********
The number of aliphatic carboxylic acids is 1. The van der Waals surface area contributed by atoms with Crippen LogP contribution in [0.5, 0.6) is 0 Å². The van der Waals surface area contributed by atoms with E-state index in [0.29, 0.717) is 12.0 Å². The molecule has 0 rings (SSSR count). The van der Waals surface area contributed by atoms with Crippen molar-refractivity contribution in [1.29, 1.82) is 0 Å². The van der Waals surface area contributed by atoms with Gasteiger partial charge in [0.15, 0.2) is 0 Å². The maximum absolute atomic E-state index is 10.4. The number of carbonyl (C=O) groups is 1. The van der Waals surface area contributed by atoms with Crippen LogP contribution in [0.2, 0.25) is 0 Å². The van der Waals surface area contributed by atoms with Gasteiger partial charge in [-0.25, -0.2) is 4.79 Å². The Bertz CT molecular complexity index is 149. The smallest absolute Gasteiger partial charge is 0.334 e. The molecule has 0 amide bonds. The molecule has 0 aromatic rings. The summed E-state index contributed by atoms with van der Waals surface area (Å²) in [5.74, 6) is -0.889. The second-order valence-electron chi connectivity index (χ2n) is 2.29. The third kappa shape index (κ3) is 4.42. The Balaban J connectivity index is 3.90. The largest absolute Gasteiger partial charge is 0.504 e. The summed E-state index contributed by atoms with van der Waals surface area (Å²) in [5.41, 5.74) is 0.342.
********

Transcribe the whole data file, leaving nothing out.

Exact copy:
The number of aliphatic carboxylic acids is 1. The van der Waals surface area contributed by atoms with Crippen LogP contribution in [0.5, 0.6) is 0 Å². The van der Waals surface area contributed by atoms with E-state index in [0.29, 0.717) is 12.0 Å². The molecule has 0 rings (SSSR count). The van der Waals surface area contributed by atoms with Crippen molar-refractivity contribution in [1.29, 1.82) is 0 Å². The van der Waals surface area contributed by atoms with Gasteiger partial charge in [0.15, 0.2) is 0 Å². The maximum absolute atomic E-state index is 10.4. The number of carbonyl (C=O) groups is 1. The van der Waals surface area contributed by atoms with Crippen LogP contribution in [0.2, 0.25) is 0 Å². The van der Waals surface area contributed by atoms with Gasteiger partial charge in [-0.25, -0.2) is 4.79 Å². The Bertz CT molecular complexity index is 149. The smallest absolute Gasteiger partial charge is 0.334 e. The molecule has 0 amide bonds. The molecule has 0 aromatic rings. The summed E-state index contributed by atoms with van der Waals surface area (Å²) in [5.74, 6) is -0.889. The second-order valence-electron chi connectivity index (χ2n) is 2.29. The third kappa shape index (κ3) is 4.42. The Balaban J connectivity index is 3.90. The largest absolute Gasteiger partial charge is 0.504 e. The summed E-state index contributed by atoms with van der Waals surface area (Å²) in [5.41, 5.74) is 0.342.